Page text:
In an attorney-client relationship, the attorney is the agent of the client and is expected to carry out their instructions. This means that the defendant in a criminal case has the ultimate authority over major decisions. If the defendant plans to make a decision that violates the law, the attorney must do their best to prevent the defendant from making that decision and encourage them to pursue a legal course of action. If the defendant plans to make a decision that is unethical, even if it is not illegal, the lawyer also probably should persuade them to change their mind. If they fail to dissuade their client, they may need to withdraw their representation.
A defendant should carefully listen to the advice of the attorney who is representing them. They should make sure that they understand the reasoning behind the advice before rejecting it. In most cases, a competent attorney will offer sensible advice in the circumstances, and a defendant may not immediately realize why a strategy makes sense. The attorney should be able to explain why they believe that the strategy furthers their client’s interests.
Communications Regarding Plea Bargaining
A criminal defendant has the final say on whether or not to accept or propose a plea bargain.
The final decision regarding whether to accept the prosecution’s plea offer remains with the defendant. Their attorney can and should advise them on whether to accept it, but they cannot make the decision for the defendant. The attorney also has an ethical obligation to transmit any offers from the prosecution to their client and from their client to the prosecution. This is true regardless of whether the attorney believes that the prosecution is making a bad offer that their client should not accept, or whether the attorney believes that their client’s offer has no chance of being accepted by the prosecution.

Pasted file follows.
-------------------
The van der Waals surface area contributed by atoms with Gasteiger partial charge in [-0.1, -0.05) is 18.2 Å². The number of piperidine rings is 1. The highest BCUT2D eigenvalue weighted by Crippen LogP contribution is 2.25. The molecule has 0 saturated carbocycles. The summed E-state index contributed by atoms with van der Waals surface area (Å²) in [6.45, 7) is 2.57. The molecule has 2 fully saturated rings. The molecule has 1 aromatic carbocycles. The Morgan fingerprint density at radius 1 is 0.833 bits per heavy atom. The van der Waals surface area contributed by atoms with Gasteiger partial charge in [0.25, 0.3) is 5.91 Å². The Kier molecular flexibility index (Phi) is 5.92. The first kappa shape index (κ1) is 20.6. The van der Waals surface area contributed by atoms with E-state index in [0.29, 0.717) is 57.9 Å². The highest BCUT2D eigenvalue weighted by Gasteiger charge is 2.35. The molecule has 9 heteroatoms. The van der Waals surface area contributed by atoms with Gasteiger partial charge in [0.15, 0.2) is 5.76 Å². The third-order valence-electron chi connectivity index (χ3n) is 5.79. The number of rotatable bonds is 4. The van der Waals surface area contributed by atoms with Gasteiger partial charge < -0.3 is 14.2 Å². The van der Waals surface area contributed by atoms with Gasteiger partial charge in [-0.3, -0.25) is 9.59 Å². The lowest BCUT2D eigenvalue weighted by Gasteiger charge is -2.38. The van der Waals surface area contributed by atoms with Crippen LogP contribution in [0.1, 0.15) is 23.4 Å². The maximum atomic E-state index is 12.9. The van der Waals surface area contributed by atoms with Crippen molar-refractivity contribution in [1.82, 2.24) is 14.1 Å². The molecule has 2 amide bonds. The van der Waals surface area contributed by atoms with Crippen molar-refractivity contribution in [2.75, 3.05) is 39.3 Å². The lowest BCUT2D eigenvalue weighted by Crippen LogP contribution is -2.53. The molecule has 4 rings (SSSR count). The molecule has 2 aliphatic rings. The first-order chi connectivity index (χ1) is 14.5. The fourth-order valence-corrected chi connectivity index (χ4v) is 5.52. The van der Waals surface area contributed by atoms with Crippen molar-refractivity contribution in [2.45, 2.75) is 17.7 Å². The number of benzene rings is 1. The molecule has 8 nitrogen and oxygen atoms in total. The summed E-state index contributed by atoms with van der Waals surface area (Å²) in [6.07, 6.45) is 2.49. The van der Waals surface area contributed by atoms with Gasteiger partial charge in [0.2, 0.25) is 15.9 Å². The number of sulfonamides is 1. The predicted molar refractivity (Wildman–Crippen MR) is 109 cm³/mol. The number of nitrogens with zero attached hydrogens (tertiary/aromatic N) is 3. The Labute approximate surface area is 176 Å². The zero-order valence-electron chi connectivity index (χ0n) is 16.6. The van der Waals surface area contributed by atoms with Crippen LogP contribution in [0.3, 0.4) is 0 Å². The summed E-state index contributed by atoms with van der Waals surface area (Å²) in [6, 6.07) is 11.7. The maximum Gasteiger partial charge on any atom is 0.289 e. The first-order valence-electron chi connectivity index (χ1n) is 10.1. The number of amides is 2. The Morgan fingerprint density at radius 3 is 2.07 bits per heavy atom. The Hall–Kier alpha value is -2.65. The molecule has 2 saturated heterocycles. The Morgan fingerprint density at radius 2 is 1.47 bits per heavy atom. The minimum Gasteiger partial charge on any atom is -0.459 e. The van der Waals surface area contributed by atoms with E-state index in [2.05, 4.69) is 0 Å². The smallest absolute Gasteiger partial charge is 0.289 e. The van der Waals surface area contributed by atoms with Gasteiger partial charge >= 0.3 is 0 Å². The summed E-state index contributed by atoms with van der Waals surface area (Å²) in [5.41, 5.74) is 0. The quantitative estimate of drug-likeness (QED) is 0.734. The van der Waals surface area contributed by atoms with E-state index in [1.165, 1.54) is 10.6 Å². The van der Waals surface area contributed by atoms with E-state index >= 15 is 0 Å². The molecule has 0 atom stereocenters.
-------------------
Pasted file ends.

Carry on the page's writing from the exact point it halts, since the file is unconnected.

To help a defendant make a decision, the attorney should carefully explain the alternatives and the possible consequences of each of them. This may involve discussing the defendant’s likelihood of success at trial and the likelihood that the prosecution will make a better offer before trial. An attorney is not expected to offer a perfect prediction of what will happen, since each situation is different. They must use their professional judgment to advise the defendant as candidly as possible.
A lawyer is not allowed to admit a client’s guilt if the client does not want to admit their guilt, even if the lawyer feels that this would be a better strategy. The Sixth Amendment allows an attorney to make some strategic decisions during the case, but it requires them to allow a client to make this type of decision. However, if the lawyer knows that their client is guilty, they must try to prevent the client from committing perjury by claiming that they are innocent when testifying.
The duty of confidentiality prevents a lawyer from admitting a defendant’s guilt if the defendant does not want to reveal it.
Changing Your Lawyer Based on a Disagreement
Most of the time, an attorney will not stop representing a client because they disagree with their decision-making, unless a decision is illegal or highly unethical. If their difference of opinion prevents the attorney from effectively advocating for them, however, the attorney may attempt to withdraw. The judge will decide whether to permit the attorney to withdraw and permit the defendant to hire a new attorney. Usually, the judge will grant this motion if it does not cause an unnecessary delay or undermine the prosecution’s case.